The Biggest MYTH Keeping Your Bones Weak…And What You Can Do to Strengthen Your Bones After 50
Guest post by Melissa Koerner
One of the most dangerous myths that so many women over 50 buy into is the idea that excessive bone loss, and even osteoporosis, is inevitable as we age and enter midlife. The truth is, some bone loss is normal throughout our lives, but excessive bone loss is not!
While there are some fixed risk factors that lead to excessive bone loss and osteoporosis that you can’t control (like your age and gender), the good news is there are many risk factors that you can control.
So this means you can have strong bones well into your 90’s if you’re willing to take the right steps and make the healthy diet and lifestyle changes necessary to nourish and strengthen your bones naturally.
And here’s more good news! Despite what the pharmaceutical industry wants you to believe, bone loss and osteoporosis can actually be reversed with the right lifestyle plan, without the need for bone drugs.
Here are the top 5 diet and lifestyle steps you can take to build healthy bones naturally:
Eat at least one serving of good quality animal protein per day.
Protein is needed to repair and build all tissues throughout the entire body. Research suggests that eating adequate amounts of protein can reduce aging bone loss and decrease fracture risk when combined with the right amounts of other key bone nutrients. Whenever possible, eat proteins from organic, grass-fed/pastured sources. Beef cattle raised exclusively on grass have been shown to have more omega-3 fatty acids and higher levels of conjugated linoleic acid (CLA) than conventionally raised, grain-finished beef. (CLA is an antioxidant that’s been shown to increase bone density and improve bone mass.)
Get enough vitamin D. (But not too much!)
Vitamin D helps your body properly absorb and metabolize calcium, phosphorus, and other key nutrients from your diet to make your bones strong and flexible. Without enough vitamin D your bones will suffer. With that said, too much vitamin D is bad for your bones. Excessive vitamin D pulls too much calcium into the bone. Vitamin D requires lots of magnesium to convert it from the “storage” form to the “active” form and this can cause a drop in magnesium levels. Some signals that vitamin D has overused magnesium are migraines, heart palpitations and leg cramps. It’s a good idea to get your vitamin D levels tested to determine your unique needs. You can get a simple blood test called 25(OH)D to determine your current vitamin D levels. Getting exposure to sunlight and taking a vitamin D supplement are great ways to boost your vitamin D levels naturally.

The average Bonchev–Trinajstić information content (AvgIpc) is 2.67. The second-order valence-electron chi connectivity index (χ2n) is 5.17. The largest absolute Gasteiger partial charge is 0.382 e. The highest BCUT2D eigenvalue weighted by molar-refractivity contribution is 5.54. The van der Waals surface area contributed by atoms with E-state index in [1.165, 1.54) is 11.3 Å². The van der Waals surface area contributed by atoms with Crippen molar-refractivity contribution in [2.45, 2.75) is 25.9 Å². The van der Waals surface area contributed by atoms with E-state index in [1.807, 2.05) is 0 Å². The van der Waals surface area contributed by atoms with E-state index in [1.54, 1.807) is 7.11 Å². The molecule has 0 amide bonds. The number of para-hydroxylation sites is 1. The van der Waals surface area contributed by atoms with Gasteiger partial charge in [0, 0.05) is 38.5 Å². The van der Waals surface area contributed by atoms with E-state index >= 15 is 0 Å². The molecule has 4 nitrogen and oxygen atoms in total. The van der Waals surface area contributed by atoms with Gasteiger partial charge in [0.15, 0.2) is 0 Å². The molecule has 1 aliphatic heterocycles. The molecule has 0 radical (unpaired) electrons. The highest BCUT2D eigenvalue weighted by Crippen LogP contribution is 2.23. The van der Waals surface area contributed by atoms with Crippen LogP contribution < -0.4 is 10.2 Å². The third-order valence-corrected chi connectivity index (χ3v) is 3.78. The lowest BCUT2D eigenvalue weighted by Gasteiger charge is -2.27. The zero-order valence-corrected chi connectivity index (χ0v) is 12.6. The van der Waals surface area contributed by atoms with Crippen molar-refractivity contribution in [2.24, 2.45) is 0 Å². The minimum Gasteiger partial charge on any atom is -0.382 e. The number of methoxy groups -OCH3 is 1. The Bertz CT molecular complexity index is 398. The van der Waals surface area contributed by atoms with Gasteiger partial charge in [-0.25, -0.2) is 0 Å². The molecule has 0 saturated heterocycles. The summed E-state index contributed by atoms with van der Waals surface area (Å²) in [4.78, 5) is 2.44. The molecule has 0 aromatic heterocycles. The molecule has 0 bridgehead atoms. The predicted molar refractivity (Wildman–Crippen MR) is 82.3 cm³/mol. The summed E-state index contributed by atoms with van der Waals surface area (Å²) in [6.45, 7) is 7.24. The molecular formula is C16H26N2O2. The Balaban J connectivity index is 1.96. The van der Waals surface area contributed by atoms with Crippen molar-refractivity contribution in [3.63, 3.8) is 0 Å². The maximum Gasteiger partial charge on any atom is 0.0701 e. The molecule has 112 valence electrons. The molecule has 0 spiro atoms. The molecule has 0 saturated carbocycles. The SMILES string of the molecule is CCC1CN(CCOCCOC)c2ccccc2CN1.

Do strength-building exercises.
As bones weaken, muscles weaken and vice versa. Doing strength building exercises not only helps strengthen muscles, they also help to strengthen bone. A study done at Tufts University found that through strength-building exercises they could make a 65-year-old as fit and strong as a 30-year-old! The study also found that bone density could be increased, the risk of hip fracture could be reduced and osteoporosis could be stopped. Exercise in and of itself halts bone loss because bones strengthen in response to the strain put upon them. So even doing something as simple as walking 20 minutes per day can reduce your fracture risk.
Reduce emotional stress.
Very few people are aware of the link between stress and bone loss. When we feel stressed out, our bodies release the stress hormone cortisol. Over time, excessive cortisol production weakens bones. While some degree of stress in your life is normal—even healthy—too much can lead to excessive bone loss. In fact, it’s becoming more recognized that depression and anxiety are linked to weaker bones, and there’s now medical articles identifying “stress-induced osteoporosis.” So there’s no doubt it’s critical to practice daily stress reduction.
Take a top-grade multivitamin–mineral complex and essential fatty acids (Omega-3s).
It’s a myth that simply taking high amounts of calcium will ensure healthy bones.
To protect your bones and keep them strong and flexible, you need the right amounts of 19 other essential bone-building nutrients—not just calcium. “Essential” means your body can’t make them so you need to get them from outside sources like food, water and top quality supplements. Eating a variety of whole foods, preferably organic (like good quality proteins, healthy fats, fruits, vegetables, and raw nuts and seeds), and taking a top-quality multivitamin–mineral complex and essential fatty acids feeds your cells the right amounts of nutrients to prevent bone loss.
When it comes to building healthy bones and maintaining a healthy body, the most important thing to remember is that YOU are the most important part of your wellness plan. It’s not enough to know what to do. You must be willing to make changes in your life, and most importantly, apply what you learn and take action every day in small, simple steps.
ABOUT THE AUTHOR
Melissa Koerner is a Certified Nutrition & Fitness Coach, and the creator of Better Beyond 50, an online holistic health coaching program and community designed to help women at midlife break free from the ageist stereotype that getting older means feeling “old,” and blaze a whole new trail filled with renewed hope for a life full of youthful vitality after 50.
A program and community like no other, Better Beyond 50 provides women a sustainable 4-step lifestyle plan and support system to reduce inflammation and balance hormones naturally, so they can gain more energy, heal their digestion, eliminate aches and pains, build strong bones, muscles & joints, and lose excess weight naturally.
To learn more about Better Beyond 50 go to www.BetterBeyond50.com.
I’d definitely put a lot of emphasis on strength training and proper nutrition. As someone who has studied health and nutrition my entire life, I think these two are the most important factors of all.